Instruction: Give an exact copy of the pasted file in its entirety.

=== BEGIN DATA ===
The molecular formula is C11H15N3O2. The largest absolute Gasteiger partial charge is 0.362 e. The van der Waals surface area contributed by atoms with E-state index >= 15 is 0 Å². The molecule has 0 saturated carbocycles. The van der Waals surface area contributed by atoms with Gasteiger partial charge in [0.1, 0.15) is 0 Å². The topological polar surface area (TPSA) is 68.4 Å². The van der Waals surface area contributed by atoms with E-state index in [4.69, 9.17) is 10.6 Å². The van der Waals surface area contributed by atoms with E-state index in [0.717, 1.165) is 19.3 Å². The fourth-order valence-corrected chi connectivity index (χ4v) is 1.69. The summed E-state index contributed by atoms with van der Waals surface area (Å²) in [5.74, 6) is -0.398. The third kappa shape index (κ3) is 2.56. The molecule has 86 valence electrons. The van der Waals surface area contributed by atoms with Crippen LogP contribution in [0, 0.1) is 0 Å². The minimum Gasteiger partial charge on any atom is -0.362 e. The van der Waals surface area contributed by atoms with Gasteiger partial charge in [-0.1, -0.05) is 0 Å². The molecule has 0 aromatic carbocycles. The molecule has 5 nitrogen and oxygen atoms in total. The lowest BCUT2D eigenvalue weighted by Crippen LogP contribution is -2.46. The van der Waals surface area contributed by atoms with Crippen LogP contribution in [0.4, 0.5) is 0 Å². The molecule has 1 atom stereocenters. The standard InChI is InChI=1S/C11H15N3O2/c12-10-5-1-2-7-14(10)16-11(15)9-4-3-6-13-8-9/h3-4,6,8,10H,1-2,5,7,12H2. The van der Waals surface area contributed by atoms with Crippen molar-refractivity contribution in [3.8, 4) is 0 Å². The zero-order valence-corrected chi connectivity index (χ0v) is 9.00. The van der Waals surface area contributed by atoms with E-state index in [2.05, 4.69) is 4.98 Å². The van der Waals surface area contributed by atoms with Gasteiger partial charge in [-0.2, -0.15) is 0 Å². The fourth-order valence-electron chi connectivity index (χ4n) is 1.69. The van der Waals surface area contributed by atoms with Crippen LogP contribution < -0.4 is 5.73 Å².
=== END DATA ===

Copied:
The molecular formula is C11H15N3O2. The largest absolute Gasteiger partial charge is 0.362 e. The van der Waals surface area contributed by atoms with E-state index >= 15 is 0 Å². The molecule has 0 saturated carbocycles. The van der Waals surface area contributed by atoms with Gasteiger partial charge in [0.1, 0.15) is 0 Å². The topological polar surface area (TPSA) is 68.4 Å². The van der Waals surface area contributed by atoms with E-state index in [4.69, 9.17) is 10.6 Å². The van der Waals surface area contributed by atoms with E-state index in [0.717, 1.165) is 19.3 Å². The fourth-order valence-corrected chi connectivity index (χ4v) is 1.69. The summed E-state index contributed by atoms with van der Waals surface area (Å²) in [5.74, 6) is -0.398. The third kappa shape index (κ3) is 2.56. The molecule has 86 valence electrons. The van der Waals surface area contributed by atoms with Crippen LogP contribution in [0, 0.1) is 0 Å². The minimum Gasteiger partial charge on any atom is -0.362 e. The van der Waals surface area contributed by atoms with Gasteiger partial charge in [-0.1, -0.05) is 0 Å². The molecule has 0 aromatic carbocycles. The molecule has 5 nitrogen and oxygen atoms in total. The lowest BCUT2D eigenvalue weighted by Crippen LogP contribution is -2.46. The van der Waals surface area contributed by atoms with Crippen LogP contribution in [0.4, 0.5) is 0 Å². The molecule has 1 atom stereocenters. The standard InChI is InChI=1S/C11H15N3O2/c12-10-5-1-2-7-14(10)16-11(15)9-4-3-6-13-8-9/h3-4,6,8,10H,1-2,5,7,12H2. The van der Waals surface area contributed by atoms with Crippen molar-refractivity contribution in [3.8, 4) is 0 Å². The zero-order valence-corrected chi connectivity index (χ0v) is 9.00. The van der Waals surface area contributed by atoms with E-state index in [2.05, 4.69) is 4.98 Å². The van der Waals surface area contributed by atoms with Gasteiger partial charge in [-0.2, -0.15) is 0 Å². The fourth-order valence-electron chi connectivity index (χ4n) is 1.69. The van der Waals surface area contributed by atoms with Crippen LogP contribution < -0.4 is 5.73 Å².